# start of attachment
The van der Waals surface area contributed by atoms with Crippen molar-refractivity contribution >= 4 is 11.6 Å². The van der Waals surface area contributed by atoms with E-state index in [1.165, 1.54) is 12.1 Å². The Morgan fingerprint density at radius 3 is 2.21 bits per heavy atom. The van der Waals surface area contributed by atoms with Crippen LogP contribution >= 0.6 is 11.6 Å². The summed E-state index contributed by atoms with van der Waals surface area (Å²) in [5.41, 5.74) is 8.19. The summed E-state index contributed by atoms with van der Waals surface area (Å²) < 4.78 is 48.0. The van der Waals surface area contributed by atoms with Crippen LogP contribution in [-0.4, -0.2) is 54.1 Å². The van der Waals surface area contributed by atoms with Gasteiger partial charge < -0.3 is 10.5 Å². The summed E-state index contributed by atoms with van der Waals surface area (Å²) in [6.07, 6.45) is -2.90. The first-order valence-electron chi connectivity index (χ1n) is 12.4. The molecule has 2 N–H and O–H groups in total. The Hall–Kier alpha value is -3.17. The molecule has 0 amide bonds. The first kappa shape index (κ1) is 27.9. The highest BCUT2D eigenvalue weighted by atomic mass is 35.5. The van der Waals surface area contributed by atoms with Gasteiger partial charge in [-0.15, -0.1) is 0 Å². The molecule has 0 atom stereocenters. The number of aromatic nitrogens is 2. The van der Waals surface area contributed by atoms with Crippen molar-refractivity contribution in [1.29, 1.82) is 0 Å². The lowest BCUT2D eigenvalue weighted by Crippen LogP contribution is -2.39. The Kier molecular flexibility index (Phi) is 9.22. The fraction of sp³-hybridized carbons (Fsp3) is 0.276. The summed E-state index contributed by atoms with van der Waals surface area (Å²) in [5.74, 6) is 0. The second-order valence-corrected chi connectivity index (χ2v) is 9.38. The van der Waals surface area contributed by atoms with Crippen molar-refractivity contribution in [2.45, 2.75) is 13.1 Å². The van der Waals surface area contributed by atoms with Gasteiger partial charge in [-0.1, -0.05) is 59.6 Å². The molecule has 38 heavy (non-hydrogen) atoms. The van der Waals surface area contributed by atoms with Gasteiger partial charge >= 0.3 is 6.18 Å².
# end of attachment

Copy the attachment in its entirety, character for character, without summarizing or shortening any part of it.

The van der Waals surface area contributed by atoms with Crippen molar-refractivity contribution >= 4 is 11.6 Å². The van der Waals surface area contributed by atoms with E-state index in [1.165, 1.54) is 12.1 Å². The Morgan fingerprint density at radius 3 is 2.21 bits per heavy atom. The van der Waals surface area contributed by atoms with Crippen LogP contribution >= 0.6 is 11.6 Å². The summed E-state index contributed by atoms with van der Waals surface area (Å²) in [5.41, 5.74) is 8.19. The summed E-state index contributed by atoms with van der Waals surface area (Å²) < 4.78 is 48.0. The van der Waals surface area contributed by atoms with Crippen LogP contribution in [-0.4, -0.2) is 54.1 Å². The van der Waals surface area contributed by atoms with Gasteiger partial charge < -0.3 is 10.5 Å². The summed E-state index contributed by atoms with van der Waals surface area (Å²) in [6.07, 6.45) is -2.90. The first-order valence-electron chi connectivity index (χ1n) is 12.4. The molecule has 2 N–H and O–H groups in total. The Hall–Kier alpha value is -3.17. The molecule has 0 amide bonds. The first kappa shape index (κ1) is 27.9. The highest BCUT2D eigenvalue weighted by atomic mass is 35.5. The van der Waals surface area contributed by atoms with Gasteiger partial charge in [-0.15, -0.1) is 0 Å². The molecule has 0 atom stereocenters. The number of aromatic nitrogens is 2. The van der Waals surface area contributed by atoms with Crippen molar-refractivity contribution in [1.29, 1.82) is 0 Å². The lowest BCUT2D eigenvalue weighted by Crippen LogP contribution is -2.39. The Kier molecular flexibility index (Phi) is 9.22. The fraction of sp³-hybridized carbons (Fsp3) is 0.276. The summed E-state index contributed by atoms with van der Waals surface area (Å²) in [5.74, 6) is 0. The second-order valence-corrected chi connectivity index (χ2v) is 9.38. The van der Waals surface area contributed by atoms with Crippen molar-refractivity contribution in [2.45, 2.75) is 13.1 Å². The van der Waals surface area contributed by atoms with Gasteiger partial charge in [-0.1, -0.05) is 59.6 Å². The molecule has 38 heavy (non-hydrogen) atoms. The van der Waals surface area contributed by atoms with Gasteiger partial charge >= 0.3 is 6.18 Å².